Now that we might soon be able to talk about the Corona virus in the past tense, it is time to reflect on how this global pandemic affected our love lives.
If ‘Love in the time of Cholera’ had its challenges, I can assure you that ‘Love in the time of Corona’ did likewise. While people still fell in love during Covid-19, one may ask how deep was their love? Can one really be sure that the person one meets at a 1.5-meter Covid-safe distance will be one’s great love mate for life? If the tender words of affection uttered through three layers of a surgical mask really have the same affect? And can the pheromones that our bodies omit to potential lovers get past the smell of our hand sanitizers? How can interpersonal attraction develop with all these security measures around? I am merely asking the questions here…
The Corona pandemic has had a profound impact on national demographics. Spain where we live saw record highs for deaths and new lows for marriages last year. Not since the Civil War in the 1930s or the so-called Spanish Flu in the 1920s (which really wasn’t very Spanish), did we see similar profound effects on population statistics. And as expected, the birth rates took a nose-dive as well.
While deaths increased by almost 20%, which is remarkable it itself, the real mindboggling statistics were the weddings, which fell by over 60% in 2020. We are talking about the most common public manifestation of love, which by and large were cancelled. Why might one ask? Was it because people couldn’t have the usual grand wedding fiestas, or maybe because the time of Corona was not a time for new love?
But what about people who were already married and shacked up? How did Corona affect their love life?
On the plus side, people had more time for ‘hanky panky’. This was clearly noted in the sex-toy industry. While most businesses suffered during the pandemic, the sales of sex toys grew exponentially. As people couldn’t have fun outside their homes, they had to become more innovative inside their homes – and bedrooms. Denmark’s online sex toys sales doubled during the first few months of the pandemic, while ‘kinky’ UK lingerie producers saw similar hikes in sales.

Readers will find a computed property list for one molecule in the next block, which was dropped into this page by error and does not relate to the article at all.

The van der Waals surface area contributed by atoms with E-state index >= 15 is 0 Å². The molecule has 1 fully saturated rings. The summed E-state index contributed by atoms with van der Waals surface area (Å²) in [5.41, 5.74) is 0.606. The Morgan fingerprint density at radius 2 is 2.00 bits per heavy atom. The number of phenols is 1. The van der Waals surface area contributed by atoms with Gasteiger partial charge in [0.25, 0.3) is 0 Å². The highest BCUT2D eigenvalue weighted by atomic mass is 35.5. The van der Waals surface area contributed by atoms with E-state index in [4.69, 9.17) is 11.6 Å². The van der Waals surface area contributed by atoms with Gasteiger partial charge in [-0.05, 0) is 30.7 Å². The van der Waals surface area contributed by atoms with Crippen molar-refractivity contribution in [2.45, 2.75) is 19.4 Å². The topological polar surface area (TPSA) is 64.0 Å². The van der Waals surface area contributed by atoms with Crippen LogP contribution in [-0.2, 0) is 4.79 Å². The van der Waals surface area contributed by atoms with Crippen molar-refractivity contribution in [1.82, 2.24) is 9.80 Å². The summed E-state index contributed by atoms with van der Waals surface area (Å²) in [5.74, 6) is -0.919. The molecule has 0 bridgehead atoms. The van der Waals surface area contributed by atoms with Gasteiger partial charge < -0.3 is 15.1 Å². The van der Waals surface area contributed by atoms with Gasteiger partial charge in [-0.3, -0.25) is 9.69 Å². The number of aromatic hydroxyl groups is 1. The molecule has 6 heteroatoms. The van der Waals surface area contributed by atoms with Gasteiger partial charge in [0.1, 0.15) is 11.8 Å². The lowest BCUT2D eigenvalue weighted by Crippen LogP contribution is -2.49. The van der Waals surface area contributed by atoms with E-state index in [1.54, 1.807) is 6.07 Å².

But all was not fun and games. Confinement can also have many negative effects on couples.
In the first lockdown when we all watched or shared stories on social media, a UK actress recorded her ‘secret’, yet very public, Facebook video-diary. She mostly shared her frustration about her husband who just sat in front of the telly all day. She shared this with her hordes of online closet friends rather than with the person she had the issue with. Every day she taped herself inside different closets and under stairs in a state of increasing fury, whispering her disgust to her online followers, who could not have included her spouse. I finally lost interest in following her love-turned-to-hate drama, but hope they survived the pandemic. If not, she was not alone.